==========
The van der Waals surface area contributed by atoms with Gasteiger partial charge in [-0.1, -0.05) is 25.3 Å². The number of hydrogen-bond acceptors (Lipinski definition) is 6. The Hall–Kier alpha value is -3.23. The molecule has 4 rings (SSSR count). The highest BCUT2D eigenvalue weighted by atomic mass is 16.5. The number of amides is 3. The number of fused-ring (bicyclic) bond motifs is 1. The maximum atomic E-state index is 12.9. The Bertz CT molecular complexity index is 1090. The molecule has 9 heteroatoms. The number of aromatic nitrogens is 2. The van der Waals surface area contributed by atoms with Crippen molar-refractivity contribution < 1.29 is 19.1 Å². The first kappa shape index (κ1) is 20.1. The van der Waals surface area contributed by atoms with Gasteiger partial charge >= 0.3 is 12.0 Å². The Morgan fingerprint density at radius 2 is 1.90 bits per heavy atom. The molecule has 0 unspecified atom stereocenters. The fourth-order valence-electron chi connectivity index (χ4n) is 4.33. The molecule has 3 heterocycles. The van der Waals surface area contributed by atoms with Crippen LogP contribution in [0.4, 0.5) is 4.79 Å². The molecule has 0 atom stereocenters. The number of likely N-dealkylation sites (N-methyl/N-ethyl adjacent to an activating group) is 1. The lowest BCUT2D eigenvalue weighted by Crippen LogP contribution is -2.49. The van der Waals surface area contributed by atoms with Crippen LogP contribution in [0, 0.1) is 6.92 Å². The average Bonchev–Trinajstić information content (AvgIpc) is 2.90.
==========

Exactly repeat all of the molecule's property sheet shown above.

The van der Waals surface area contributed by atoms with Gasteiger partial charge in [-0.1, -0.05) is 25.3 Å². The number of hydrogen-bond acceptors (Lipinski definition) is 6. The Hall–Kier alpha value is -3.23. The molecule has 4 rings (SSSR count). The highest BCUT2D eigenvalue weighted by atomic mass is 16.5. The number of amides is 3. The number of fused-ring (bicyclic) bond motifs is 1. The maximum atomic E-state index is 12.9. The Bertz CT molecular complexity index is 1090. The molecule has 9 heteroatoms. The number of aromatic nitrogens is 2. The van der Waals surface area contributed by atoms with Crippen molar-refractivity contribution < 1.29 is 19.1 Å². The first kappa shape index (κ1) is 20.1. The van der Waals surface area contributed by atoms with Gasteiger partial charge >= 0.3 is 12.0 Å². The Morgan fingerprint density at radius 2 is 1.90 bits per heavy atom. The molecule has 0 unspecified atom stereocenters. The fourth-order valence-electron chi connectivity index (χ4n) is 4.33. The molecule has 3 heterocycles. The van der Waals surface area contributed by atoms with Crippen LogP contribution in [0.4, 0.5) is 4.79 Å². The molecule has 0 atom stereocenters. The number of likely N-dealkylation sites (N-methyl/N-ethyl adjacent to an activating group) is 1. The lowest BCUT2D eigenvalue weighted by Crippen LogP contribution is -2.49. The van der Waals surface area contributed by atoms with Crippen LogP contribution in [0, 0.1) is 6.92 Å². The average Bonchev–Trinajstić information content (AvgIpc) is 2.90.